Things You Aren’t Doing In Sales — It’s Costing You Millions
In sales training, assuming your company actually provided you with training, you learn about the product or service you are selling. Maybe they teach you how to handle objections or discuss pricing with the prospects. What is often missing in sales training, even in sophisticated sales training programs, is a few key techniques that can cost you millions of dollars over the course of your sales career if neglected.
What are the things you may not be doing that can cost you sales? The list below is taken from my experience training and developing sales people over the last thirty years. It’s what I’ve found often separates the good sales professionals from the great sales professionals. Let’s take a look.
- Not knowing your statistics. You can’t plan your revenue/sales goals without knowing your statistics. How many appointments do you need to close a sale (or write a proposal)? What is your closing rate? How many people do you need to contact to secure an appointment? What percentage of your business is repeat business vs. new clients? How many referrals are you getting? What is your average sale? What is the length of your sales cycle? And the list goes on. If you don’t know these statistics you are simply shooting in the dark when working with prospects.
- Giving up too soon. It’s rare that you will contact a prospect and they are ready to buy. Of course if happens, but not often. I find that sales people often reach out to a prospect a couple of times and then give up and move on to new prospects. People buy at different times for different reasons. Sometimes it takes years to develop trust and build a relationship. I’ll never forget when I was recruiting an employer called me after more than two years of me reaching out to him several times a year, even when he didn’t respond to my calls. When he contacted me and said he was ready to use my service he shared that he had waited to see if I was going to be in business for the long haul before using me. You never know someone’s motivation, needs, or timing.
- Not asking the tough questions. We all have these inklings that something isn’t quite right with the deal, and more often than not we ignore those thoughts and hope they don’t become a problem. The prospect that mentions your pricing is higher than others isn’t saying that because they are thinking out loud, it’s something you need to address. When they say they really wanted blue (and you don’t have blue) you can’t ignore it. Always, always ask the tough questions. It may mean you learn that you can’t close this deal, but at least you’ll learn that before you invest a huge amount of time. And it’s possible you can address their concern early enough in the process and handle it.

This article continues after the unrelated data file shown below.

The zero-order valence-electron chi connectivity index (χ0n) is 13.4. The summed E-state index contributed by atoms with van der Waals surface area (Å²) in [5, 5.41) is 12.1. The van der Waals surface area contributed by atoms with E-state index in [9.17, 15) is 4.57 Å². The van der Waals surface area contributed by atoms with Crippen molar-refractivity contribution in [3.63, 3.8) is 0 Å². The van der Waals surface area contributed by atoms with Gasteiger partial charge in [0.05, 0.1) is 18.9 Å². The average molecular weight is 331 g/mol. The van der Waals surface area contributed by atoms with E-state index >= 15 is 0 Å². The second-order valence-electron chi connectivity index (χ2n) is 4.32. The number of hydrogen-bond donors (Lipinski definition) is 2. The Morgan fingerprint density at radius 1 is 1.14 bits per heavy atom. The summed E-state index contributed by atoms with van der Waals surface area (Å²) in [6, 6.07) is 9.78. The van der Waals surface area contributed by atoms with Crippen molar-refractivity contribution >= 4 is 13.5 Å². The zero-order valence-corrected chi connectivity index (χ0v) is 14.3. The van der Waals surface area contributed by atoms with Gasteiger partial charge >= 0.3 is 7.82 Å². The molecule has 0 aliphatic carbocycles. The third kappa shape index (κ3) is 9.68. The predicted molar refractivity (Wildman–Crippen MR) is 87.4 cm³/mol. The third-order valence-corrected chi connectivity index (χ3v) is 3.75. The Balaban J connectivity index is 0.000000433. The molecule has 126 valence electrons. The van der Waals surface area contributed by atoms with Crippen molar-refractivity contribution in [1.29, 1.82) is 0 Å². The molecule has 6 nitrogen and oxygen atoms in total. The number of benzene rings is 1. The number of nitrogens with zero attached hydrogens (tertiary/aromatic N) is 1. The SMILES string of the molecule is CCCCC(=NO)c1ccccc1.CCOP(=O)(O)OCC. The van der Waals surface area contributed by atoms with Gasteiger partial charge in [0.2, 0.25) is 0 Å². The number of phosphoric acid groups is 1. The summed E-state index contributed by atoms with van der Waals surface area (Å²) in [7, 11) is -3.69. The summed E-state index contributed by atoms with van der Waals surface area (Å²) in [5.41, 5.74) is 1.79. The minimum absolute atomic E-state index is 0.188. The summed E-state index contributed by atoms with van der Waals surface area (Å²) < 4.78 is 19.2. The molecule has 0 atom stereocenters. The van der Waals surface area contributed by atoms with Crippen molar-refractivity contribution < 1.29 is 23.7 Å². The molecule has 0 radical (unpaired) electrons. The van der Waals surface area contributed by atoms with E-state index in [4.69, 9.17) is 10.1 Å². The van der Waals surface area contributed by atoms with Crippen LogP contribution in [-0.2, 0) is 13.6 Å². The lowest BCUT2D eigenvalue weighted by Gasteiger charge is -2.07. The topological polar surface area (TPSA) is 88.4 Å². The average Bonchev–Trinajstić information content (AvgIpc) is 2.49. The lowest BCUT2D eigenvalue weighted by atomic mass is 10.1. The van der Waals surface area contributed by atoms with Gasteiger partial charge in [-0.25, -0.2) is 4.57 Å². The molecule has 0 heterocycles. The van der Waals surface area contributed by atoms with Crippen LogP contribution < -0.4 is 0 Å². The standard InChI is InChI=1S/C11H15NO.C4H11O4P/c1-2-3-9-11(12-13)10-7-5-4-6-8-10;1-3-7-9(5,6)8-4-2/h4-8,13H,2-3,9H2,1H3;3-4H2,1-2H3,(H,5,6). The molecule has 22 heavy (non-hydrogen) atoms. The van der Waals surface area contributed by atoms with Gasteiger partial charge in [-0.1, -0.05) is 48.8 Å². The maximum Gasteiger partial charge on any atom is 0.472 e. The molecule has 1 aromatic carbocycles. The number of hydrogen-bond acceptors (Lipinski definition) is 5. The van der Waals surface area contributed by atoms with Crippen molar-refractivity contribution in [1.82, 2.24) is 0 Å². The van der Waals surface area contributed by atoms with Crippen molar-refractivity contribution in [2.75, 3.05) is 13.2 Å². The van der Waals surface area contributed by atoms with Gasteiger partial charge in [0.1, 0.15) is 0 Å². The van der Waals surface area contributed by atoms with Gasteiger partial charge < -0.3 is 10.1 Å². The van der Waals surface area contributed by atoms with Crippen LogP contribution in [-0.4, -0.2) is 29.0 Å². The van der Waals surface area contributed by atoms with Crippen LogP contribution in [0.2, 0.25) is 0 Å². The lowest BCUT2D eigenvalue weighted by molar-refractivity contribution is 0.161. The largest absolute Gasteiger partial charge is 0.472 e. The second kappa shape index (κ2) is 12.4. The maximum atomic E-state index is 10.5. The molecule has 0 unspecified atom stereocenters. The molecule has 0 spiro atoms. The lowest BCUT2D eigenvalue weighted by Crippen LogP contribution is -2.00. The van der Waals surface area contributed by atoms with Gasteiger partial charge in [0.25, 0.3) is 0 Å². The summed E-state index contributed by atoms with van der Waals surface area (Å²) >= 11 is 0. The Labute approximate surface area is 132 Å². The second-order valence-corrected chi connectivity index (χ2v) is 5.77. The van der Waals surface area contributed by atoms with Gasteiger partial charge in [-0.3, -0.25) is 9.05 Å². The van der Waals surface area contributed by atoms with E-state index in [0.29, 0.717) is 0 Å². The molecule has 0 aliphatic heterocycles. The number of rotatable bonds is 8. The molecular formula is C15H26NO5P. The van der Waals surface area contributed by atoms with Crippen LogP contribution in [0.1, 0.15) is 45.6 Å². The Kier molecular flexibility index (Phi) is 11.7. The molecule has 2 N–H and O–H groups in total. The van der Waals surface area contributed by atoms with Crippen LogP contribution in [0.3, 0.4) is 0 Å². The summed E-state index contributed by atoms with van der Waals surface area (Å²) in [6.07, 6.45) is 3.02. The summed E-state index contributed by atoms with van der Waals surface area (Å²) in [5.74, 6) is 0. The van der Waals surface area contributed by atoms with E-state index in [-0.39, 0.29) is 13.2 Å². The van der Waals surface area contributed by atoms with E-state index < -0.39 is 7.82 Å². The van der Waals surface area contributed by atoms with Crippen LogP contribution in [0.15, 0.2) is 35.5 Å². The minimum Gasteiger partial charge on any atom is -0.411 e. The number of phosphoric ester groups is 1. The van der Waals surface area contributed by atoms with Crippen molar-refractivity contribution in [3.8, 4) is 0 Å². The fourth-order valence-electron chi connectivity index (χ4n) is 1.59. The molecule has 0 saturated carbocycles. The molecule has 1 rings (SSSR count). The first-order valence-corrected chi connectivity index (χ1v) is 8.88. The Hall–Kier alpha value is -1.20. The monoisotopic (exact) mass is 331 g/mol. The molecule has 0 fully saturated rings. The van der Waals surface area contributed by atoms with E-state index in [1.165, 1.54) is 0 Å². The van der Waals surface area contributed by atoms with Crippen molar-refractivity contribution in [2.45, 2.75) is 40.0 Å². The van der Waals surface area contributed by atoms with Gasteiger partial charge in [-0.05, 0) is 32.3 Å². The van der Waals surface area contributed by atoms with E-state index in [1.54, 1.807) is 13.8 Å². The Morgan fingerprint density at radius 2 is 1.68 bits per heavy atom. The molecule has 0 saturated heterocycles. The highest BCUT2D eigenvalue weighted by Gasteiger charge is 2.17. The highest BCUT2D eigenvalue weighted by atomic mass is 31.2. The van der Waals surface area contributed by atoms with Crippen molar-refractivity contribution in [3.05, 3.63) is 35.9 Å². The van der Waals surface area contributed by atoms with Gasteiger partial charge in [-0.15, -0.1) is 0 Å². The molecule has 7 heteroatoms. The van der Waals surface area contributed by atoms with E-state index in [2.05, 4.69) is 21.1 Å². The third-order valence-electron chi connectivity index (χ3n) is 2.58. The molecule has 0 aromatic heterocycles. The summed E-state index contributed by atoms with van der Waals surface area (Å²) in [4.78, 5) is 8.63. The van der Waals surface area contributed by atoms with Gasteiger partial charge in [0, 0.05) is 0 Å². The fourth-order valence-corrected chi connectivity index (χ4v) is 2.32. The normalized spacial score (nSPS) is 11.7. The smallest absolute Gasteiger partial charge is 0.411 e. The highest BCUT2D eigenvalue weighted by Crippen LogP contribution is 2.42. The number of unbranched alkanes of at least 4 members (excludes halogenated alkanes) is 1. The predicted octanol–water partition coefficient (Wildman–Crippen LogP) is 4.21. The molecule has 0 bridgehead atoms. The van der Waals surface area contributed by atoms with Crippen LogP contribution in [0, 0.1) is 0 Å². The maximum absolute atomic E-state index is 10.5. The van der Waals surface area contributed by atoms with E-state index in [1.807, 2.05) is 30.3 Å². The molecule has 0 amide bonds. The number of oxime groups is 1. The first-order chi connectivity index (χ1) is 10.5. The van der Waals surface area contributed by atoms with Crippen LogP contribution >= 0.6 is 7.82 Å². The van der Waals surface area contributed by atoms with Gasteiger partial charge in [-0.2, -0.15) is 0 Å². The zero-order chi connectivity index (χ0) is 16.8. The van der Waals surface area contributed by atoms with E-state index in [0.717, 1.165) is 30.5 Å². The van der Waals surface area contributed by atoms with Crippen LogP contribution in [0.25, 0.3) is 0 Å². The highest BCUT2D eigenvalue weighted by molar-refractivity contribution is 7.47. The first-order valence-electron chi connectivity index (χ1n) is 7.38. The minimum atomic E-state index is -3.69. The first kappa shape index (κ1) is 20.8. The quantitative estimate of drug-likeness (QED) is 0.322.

- Not doing what you say you are going to do. It’s the little things that people notice and that matter to them. Doing what you say you are going to do when you say you are going to do it. If you promised to get them information by Wednesday and don’t yet have it, contact them and let them know when to expect it. Think about it. If you don’t do what you say you are going to do when you say you are going to do it before they become a customer, what can they expect from you after they become a customer?
- Pushing the process too soon, on your time line. No one likes to feel pushed and manipulated. I personally hate it when someone tells me they need to get this deal closed before the end of the month (to make their numbers). Sales is not a sprint, it’s a dance that you and the prospect do together and you have to follow the prospect’s lead.
- Assuming because you got the referral you don’t have to sell. A referral simply means that someone thought enough of you to provide your contact information. It in no way indicates that they are ready to buy from you. Treat every referral as if they came to you cold and don’t shortcut the sales process.
- Holding onto a prospect for too long. This is not a contradiction to the bullet above. Here I’m referring to someone you have begun the sales process with. You’ve had two or three meetings and each time they have an objection or a reason they aren’t saying yes. Ask the tough questions and if you can’t get them further along, it’s probably time to move on.
- Holding firm to price or something else. You have to assess what the long-term potential value of this prospect might be and I have often turned a small sale into a larger one. Many years ago, I had a prospect who hired me for sales training. I priced the project so they couldn’t say no, even though it was below my typical price structure. They loved the training and hired me to do coaching, and then strategic planning, and then coaching of their senior leadership team. Over the course of four years, I generated over $250K from this one client with an initial sale of $3K for two days of training.
There are many things that sales people don’t do (and a few they do) that cost you money. If your average sales is $1,000 and you lose three a year by not doing something, over the course of your sales career that becomes a big number. Sales skills are more than learning how to handle objections or sharing the features and benefits of your offering. We sell to people and that means connecting with them at the human level. Forgetting this may not cost you millions, but I guarantee you will lose sales, and maybe even get out of sales because you aren’t successful.
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